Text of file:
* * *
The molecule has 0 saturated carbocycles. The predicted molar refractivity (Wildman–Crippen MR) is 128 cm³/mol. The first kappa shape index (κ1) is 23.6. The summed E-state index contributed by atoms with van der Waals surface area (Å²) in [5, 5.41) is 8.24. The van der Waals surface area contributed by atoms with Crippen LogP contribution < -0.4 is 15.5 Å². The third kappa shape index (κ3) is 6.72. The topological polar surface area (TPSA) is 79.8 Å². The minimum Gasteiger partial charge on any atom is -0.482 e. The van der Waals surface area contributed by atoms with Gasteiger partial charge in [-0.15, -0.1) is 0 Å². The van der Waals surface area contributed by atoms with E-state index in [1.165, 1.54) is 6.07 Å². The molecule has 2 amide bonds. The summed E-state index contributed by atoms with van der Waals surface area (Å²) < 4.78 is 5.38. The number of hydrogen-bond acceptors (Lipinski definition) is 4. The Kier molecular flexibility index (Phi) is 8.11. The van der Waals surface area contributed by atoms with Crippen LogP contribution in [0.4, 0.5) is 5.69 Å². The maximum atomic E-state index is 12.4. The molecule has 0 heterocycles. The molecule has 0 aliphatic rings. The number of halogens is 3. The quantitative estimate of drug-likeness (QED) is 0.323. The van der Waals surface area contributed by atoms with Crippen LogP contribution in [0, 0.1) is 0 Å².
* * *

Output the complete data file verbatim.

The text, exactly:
The molecule has 0 saturated carbocycles. The predicted molar refractivity (Wildman–Crippen MR) is 128 cm³/mol. The first kappa shape index (κ1) is 23.6. The summed E-state index contributed by atoms with van der Waals surface area (Å²) in [5, 5.41) is 8.24. The van der Waals surface area contributed by atoms with Crippen LogP contribution < -0.4 is 15.5 Å². The third kappa shape index (κ3) is 6.72. The topological polar surface area (TPSA) is 79.8 Å². The minimum Gasteiger partial charge on any atom is -0.482 e. The van der Waals surface area contributed by atoms with Gasteiger partial charge in [-0.15, -0.1) is 0 Å². The van der Waals surface area contributed by atoms with E-state index in [1.165, 1.54) is 6.07 Å². The molecule has 2 amide bonds. The summed E-state index contributed by atoms with van der Waals surface area (Å²) < 4.78 is 5.38. The number of hydrogen-bond acceptors (Lipinski definition) is 4. The Kier molecular flexibility index (Phi) is 8.11. The van der Waals surface area contributed by atoms with Crippen LogP contribution in [0.4, 0.5) is 5.69 Å². The maximum atomic E-state index is 12.4. The molecule has 0 heterocycles. The molecule has 0 aliphatic rings. The number of halogens is 3. The quantitative estimate of drug-likeness (QED) is 0.323. The van der Waals surface area contributed by atoms with Crippen LogP contribution in [0, 0.1) is 0 Å².